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Wednesday, October 04, 2006

Jim Hickey Pays The Price

Richard Justice is reporting on his blog that Astros pitching coach Jim Hickey has been fired:


Justice seems to think that Hickey, like Gary Gaetti earlier this season, is being made to be the scapegoat for the team's failings this year. Not surprisingly, I tend to disagree. My grandmother could have been the pitching coach for Roger Clemens, Andy Pettitte, and Roy Oswalt. Those guys have a pretty good idea what they're doing, and thus require little more than a "How are you feeling?" and/or a "Can you sign this for my kid?" from their pitching coach. The other members of the staff, particularly the young starters (Buchholz, Wandy, Hirsh, Albers, etc.) were the players who desperately needed insight and coaching. Seeing as how those guys were inconsistent at best (and I'm being kind here, because they're all relatively young), I don't think you can say Hickey did even a serviceable, much less acceptable, job with them.

But as unpredictable as the starting staff was, I think Hickey's real downfall was with the bullpen. Brad Lidge, anyone? If there was anyone in the major leagues who could have benefitted more from astute analysis and extra coaching, it was Lidge.

Hickey's defenders might say that Lidge's problems were purely mental, but I think that's an ill-placed excuse, particularly when you consider that Super Joe McEwing had to clue Lidge in earlier this season that players around the National League knew Lidge was tipping pitches. You're telling me that's something that Hickey shouldn't have picked up on? Furthermore, Lidge himself admitted that he was a mechanical mess at times throughout the year. Those are the times when the pitching coach should earn his paycheck, and I don't think Jim Hickey did that.

Hickey's hands-off, jog out to the mound once every two weeks approach works perfectly fine with Clemens, Pettitte, and Oswalt, but it's a far cry from reasonable for the rest of the staff. As such, he paid the price with his job. Don't feel too bad for ol' Hickey, though...I'm sure Fox has already inquired as to his availability, what with their glowing assessment of his "smooth voice" ringing in their ears from last fall.


Blogger G-Man said...

Sorry, but this has to one of silliest things ever written by someone not named Richard Justice. It is simply impossible for someone outside of the organization to accurately evaluate Hickey's performance.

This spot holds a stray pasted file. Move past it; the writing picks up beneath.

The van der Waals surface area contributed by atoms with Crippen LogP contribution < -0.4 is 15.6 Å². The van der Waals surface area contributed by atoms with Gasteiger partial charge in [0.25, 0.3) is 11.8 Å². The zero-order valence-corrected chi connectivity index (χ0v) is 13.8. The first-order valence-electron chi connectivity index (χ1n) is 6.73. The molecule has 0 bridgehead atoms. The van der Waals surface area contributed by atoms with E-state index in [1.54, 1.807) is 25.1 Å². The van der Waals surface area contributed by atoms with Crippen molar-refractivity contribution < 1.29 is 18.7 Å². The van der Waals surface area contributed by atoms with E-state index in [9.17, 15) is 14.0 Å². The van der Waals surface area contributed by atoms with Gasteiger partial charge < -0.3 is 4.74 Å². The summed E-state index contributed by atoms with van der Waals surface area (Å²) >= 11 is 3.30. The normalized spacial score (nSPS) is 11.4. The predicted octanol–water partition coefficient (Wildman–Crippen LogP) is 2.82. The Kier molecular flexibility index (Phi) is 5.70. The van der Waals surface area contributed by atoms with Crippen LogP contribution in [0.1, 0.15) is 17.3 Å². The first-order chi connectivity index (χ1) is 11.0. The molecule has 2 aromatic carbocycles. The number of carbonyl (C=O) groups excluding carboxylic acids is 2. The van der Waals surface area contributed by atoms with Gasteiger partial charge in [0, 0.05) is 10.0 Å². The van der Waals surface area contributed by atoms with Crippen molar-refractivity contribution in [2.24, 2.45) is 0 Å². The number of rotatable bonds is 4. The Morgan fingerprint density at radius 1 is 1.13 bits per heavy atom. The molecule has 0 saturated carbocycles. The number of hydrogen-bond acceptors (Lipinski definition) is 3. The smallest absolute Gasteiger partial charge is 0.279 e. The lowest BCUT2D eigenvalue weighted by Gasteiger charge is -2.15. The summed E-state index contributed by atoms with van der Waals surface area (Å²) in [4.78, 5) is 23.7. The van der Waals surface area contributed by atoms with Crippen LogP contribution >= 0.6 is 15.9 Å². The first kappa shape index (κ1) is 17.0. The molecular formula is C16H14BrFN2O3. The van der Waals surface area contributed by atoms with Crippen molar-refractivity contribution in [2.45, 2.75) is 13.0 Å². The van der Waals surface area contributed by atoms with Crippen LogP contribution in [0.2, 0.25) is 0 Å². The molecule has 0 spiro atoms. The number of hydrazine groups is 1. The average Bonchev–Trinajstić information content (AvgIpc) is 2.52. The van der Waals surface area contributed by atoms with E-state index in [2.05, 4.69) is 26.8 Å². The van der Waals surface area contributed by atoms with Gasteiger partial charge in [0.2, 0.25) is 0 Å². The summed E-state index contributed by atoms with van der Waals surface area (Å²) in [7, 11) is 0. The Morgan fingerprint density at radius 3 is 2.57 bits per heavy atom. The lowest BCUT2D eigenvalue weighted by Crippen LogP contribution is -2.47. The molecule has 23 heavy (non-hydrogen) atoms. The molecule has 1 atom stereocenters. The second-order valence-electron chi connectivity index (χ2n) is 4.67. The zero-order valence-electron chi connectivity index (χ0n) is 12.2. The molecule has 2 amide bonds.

Wed Oct 04, 08:08:00 PM  
Blogger Bert said...

G-Man, you say this and yet you're a subscriber (founder?) to the "Fire Kubiak" blog. Good for you. Keep those hypocritical statements coming, we love 'em!

Thu Oct 05, 08:57:00 AM  
Blogger Scott said...

Name one pitcher who has developed under Hickey's watch. Gaetti being blamed for not teaching Ausmus, Everett and Taveras to hit better is like Paris Hilton's monogamy coach being fired for Paris' consistently slutty behavior. There was never any hope for the Astros' offense with the roster in its current construction. Among Backe, Wandy, Zeke, Buchholz, Nieve and Hirsh, there is unquestionably some talent, and none of it has developed properly, and to make matters worse, guys like Lidge and Qualls have struggled. Hickey's loss will only be felt by Houston's horny female fans.

Thu Oct 05, 02:46:00 PM  
Blogger G-Man said...

Hickey has been witn the Astros since 1991, so there are probably a few pitchers who have developed under him. By the way, how are those Baltimore pitchers "developing" under Mazzone?

Wed Oct 11, 02:21:00 PM  
Blogger Scott said...

I don't know. How are those Brewers' pitchers developing under Mike Maddux? Or those Giants' pitchers developing under Dave Righetti? What's your point?
Telling me that Hickey's been on the Astros payroll for 15 years doesn't make me feel any better about the job he's done in his two-plus years in Houston. It just makes me want to send in my resume to T-Poo for the pitching coach job in Tri-City.

Thu Oct 12, 11:39:00 AM  
Anonymous Anonymous said...

Hickey has developed more young arms than one could ever know. 2 years ago he was named the astros organizational man of the year. For almost all of his coaching career, he has had the #1 or #2 staff in the league. Sometimes things are out of one's control. He can coach and guide the young guys until he's blue in the face, but at the end of the day, they are the ones who have to pitch. At that point, it is out of Hickey's hands.

Tue Oct 17, 06:55:00 PM  
Blogger Scott said...

I don't claim to be an encyclopedia of pitching development, but as a common fan, I see no evidence that any pitcher under Hickey's wing progressed significantly during the past two years. Many regressed and/or struggled, but only the usual suspects (Oswalt, Clemens, Pettitte) consistently shined.

Wed Oct 18, 04:54:00 PM  

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